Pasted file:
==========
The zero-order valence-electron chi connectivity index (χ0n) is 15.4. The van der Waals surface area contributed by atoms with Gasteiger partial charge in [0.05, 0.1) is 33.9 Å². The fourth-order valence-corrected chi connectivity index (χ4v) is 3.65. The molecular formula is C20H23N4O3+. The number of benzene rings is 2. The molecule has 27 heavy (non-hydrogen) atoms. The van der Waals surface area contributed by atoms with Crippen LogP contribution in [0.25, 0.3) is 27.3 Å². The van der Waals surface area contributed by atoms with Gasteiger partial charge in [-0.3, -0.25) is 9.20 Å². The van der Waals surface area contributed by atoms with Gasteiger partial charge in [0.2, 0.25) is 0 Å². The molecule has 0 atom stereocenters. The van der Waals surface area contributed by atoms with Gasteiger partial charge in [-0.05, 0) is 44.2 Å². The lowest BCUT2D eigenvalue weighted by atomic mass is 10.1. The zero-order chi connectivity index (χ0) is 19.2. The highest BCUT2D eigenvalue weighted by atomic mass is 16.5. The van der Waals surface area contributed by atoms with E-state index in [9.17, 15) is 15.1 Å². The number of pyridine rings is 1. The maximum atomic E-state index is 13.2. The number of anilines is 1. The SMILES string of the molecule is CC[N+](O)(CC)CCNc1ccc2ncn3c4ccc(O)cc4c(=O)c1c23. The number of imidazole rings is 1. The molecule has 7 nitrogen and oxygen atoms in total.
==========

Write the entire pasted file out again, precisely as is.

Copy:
The zero-order valence-electron chi connectivity index (χ0n) is 15.4. The van der Waals surface area contributed by atoms with Gasteiger partial charge in [0.05, 0.1) is 33.9 Å². The fourth-order valence-corrected chi connectivity index (χ4v) is 3.65. The molecular formula is C20H23N4O3+. The number of benzene rings is 2. The molecule has 27 heavy (non-hydrogen) atoms. The van der Waals surface area contributed by atoms with Crippen LogP contribution in [0.25, 0.3) is 27.3 Å². The van der Waals surface area contributed by atoms with Gasteiger partial charge in [-0.3, -0.25) is 9.20 Å². The van der Waals surface area contributed by atoms with Gasteiger partial charge in [0.2, 0.25) is 0 Å². The molecule has 0 atom stereocenters. The van der Waals surface area contributed by atoms with Gasteiger partial charge in [-0.05, 0) is 44.2 Å². The lowest BCUT2D eigenvalue weighted by atomic mass is 10.1. The zero-order chi connectivity index (χ0) is 19.2. The highest BCUT2D eigenvalue weighted by atomic mass is 16.5. The van der Waals surface area contributed by atoms with E-state index in [9.17, 15) is 15.1 Å². The number of pyridine rings is 1. The maximum atomic E-state index is 13.2. The number of anilines is 1. The SMILES string of the molecule is CC[N+](O)(CC)CCNc1ccc2ncn3c4ccc(O)cc4c(=O)c1c23. The number of imidazole rings is 1. The molecule has 7 nitrogen and oxygen atoms in total.